“I think that’s due to our depth and our understanding of how we need to play and being able to get big plays from everybody,” goalie Devan Dubnyk said recently. “We believe we can win every game. We feel we should win every game. And so when we lose one, we get back to what we’ve been doing.”

The next challenge comes Monday when the Los Angeles Kings visit Xcel Energy Center. Perhaps losing to the Blackhawks will prove to be good timing, particularly given the way the Wild overcame a sluggish second period to finish strong and nearly rally to tie the game before an empty-netter gave Jonathan Toews and Chicago a 5-3 victory.

“We wanted to go into the break with a good feeling, so that one is going to hurt a little bit,” right wing Mikael Granlund said. “We know we have to make sure we recharge our batteries and come back stronger.”

WATCH LIVE: Capitals at Flyers – Wednesday Night Rivalry

PHILADELPHIA, PA - DECEMBER 21: Tom Wilson #43 of the Washington Capitals checks Brandon Manning #23 of the Philadelphia Flyers during the third period at Wells Fargo Center on December 21, 2016 in Philadelphia, Pennsylvania. (Photo by Patrick Smith/Getty Images)
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The latest edition of “Wednesday Night Rivalry” on NBCSN features the Washington Capitals visiting the Philadelphia Flyers.

Both teams have been stumbling a bit here and there. The Flyers only have three wins since Jan. 31, though one of them came in their last game on Sunday. The Capitals lost both games since returning from their bye week.

The cost of struggles are easier for Washington to stomach, naturally. They’d rather make their Metropolitan Division lead insurmountable, but even so, they’re at least three points ahead of everyone else and have played the same or fewer games as their divisional peers.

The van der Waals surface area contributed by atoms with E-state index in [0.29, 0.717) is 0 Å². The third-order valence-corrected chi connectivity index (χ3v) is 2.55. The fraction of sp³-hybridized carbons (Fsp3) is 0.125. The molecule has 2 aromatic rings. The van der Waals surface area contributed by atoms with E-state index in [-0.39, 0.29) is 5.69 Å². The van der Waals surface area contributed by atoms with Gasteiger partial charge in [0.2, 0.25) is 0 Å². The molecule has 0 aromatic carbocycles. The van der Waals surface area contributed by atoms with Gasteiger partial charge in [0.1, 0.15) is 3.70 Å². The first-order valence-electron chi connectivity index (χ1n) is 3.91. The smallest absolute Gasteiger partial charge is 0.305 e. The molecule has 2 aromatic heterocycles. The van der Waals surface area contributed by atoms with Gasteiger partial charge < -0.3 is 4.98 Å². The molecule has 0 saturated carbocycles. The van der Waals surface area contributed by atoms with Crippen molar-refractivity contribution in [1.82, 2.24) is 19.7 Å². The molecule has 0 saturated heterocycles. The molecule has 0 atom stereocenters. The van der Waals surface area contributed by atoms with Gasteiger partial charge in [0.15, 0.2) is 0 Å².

The Flyers, on the other hand, are fighting for their playoff lives. Right now they’re on the outside looking in.

So both teams want this one, but the desperation level is higher for Philly. We’ll see how that impacts the game on NBCSN tonight. You can also watch online and via the NBC Sports App.

Click here for the livestream.

Pre-game reading: NHLers sound off on poor ice conditions

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— Up top, Danny Briere recalls that famous line brawl between the Flyers and Penguins in the 2012 playoffs. The two Pennsylvania rivals meet again Saturday, outdoors at Heinz Field.

— It has not been a good year for NHL ice, and a number of players are starting to get fed up. For example, Leafs forward James van Riemsdyk, who said, “It’s been awful. I don’t know what it is. Even in our building this year. I thought it was really good [when we came] back for World Cup and right after that for the first little bit. But the last little bit, it’s been so bad. The puck’s all over the place.” Guess we know how he’ll be filling out his survey. (ESPN)

— The days leading up to the trade deadline can be pretty stressful for players who may get moved. And if they do get moved, the days after can be pretty tough, too. “I saw my daughters four days out of three months when I went to Pittsburgh,” said Hurricanes forward Lee Stempniak, who’s been dealt three straight years at the deadline. “When I was traded to Winnipeg, I didn’t see my daughters for the two months or more I was there because of the schedule.” (The News & Observer)

— On the 2017 NHL draft, which may not have the star power of the last two drafts, but will still have some pretty good players available. Especially centers. (USA Today)

— San Jose’s Brent Burns is trying to become only the second defenseman in NHL history to win a scoring title. With 64 points, Burns is only three points back of Connor McDavid for the league lead, with Sidney Crosby in the mix as well. Bobby Orr won the Art Ross Trophy twice, the last time in 1974-75 when he piled up 135 points in 80 games for the Boston Bruins.  (Canadian Press)

— Another Shark, Joe Thornton, is just two assists from 1,000 in the NHL. Only 12 players have accomplished that, with Wayne Gretzky’s 1,963 helpers leading the way. Joe Sakic’s 1,016 are the closest to Thornton’s 998. (The Mercury News)

Enjoy the games!